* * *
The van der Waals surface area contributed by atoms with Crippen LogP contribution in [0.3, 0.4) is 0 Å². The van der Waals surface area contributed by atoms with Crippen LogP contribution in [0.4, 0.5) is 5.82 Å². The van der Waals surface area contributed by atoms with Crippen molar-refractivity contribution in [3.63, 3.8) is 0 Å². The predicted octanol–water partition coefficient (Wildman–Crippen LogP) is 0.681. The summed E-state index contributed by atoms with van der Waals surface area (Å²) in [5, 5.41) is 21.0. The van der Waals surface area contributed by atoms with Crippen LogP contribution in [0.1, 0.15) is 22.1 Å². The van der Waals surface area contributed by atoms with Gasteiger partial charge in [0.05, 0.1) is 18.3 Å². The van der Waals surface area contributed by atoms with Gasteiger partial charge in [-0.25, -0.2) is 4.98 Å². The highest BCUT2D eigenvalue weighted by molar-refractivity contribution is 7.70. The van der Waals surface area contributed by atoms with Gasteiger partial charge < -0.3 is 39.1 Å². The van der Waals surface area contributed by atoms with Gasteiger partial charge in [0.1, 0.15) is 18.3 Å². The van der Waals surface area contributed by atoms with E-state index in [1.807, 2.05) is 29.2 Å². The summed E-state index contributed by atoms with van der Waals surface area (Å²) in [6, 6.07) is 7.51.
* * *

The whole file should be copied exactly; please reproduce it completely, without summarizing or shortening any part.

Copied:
The van der Waals surface area contributed by atoms with Crippen LogP contribution in [0.3, 0.4) is 0 Å². The van der Waals surface area contributed by atoms with Crippen LogP contribution in [0.4, 0.5) is 5.82 Å². The van der Waals surface area contributed by atoms with Crippen molar-refractivity contribution in [3.63, 3.8) is 0 Å². The predicted octanol–water partition coefficient (Wildman–Crippen LogP) is 0.681. The summed E-state index contributed by atoms with van der Waals surface area (Å²) in [5, 5.41) is 21.0. The van der Waals surface area contributed by atoms with Crippen LogP contribution in [0.1, 0.15) is 22.1 Å². The van der Waals surface area contributed by atoms with Gasteiger partial charge in [0.05, 0.1) is 18.3 Å². The van der Waals surface area contributed by atoms with Gasteiger partial charge in [-0.25, -0.2) is 4.98 Å². The highest BCUT2D eigenvalue weighted by molar-refractivity contribution is 7.70. The van der Waals surface area contributed by atoms with Gasteiger partial charge < -0.3 is 39.1 Å². The van der Waals surface area contributed by atoms with Gasteiger partial charge in [0.1, 0.15) is 18.3 Å². The van der Waals surface area contributed by atoms with E-state index in [1.807, 2.05) is 29.2 Å². The summed E-state index contributed by atoms with van der Waals surface area (Å²) in [6, 6.07) is 7.51.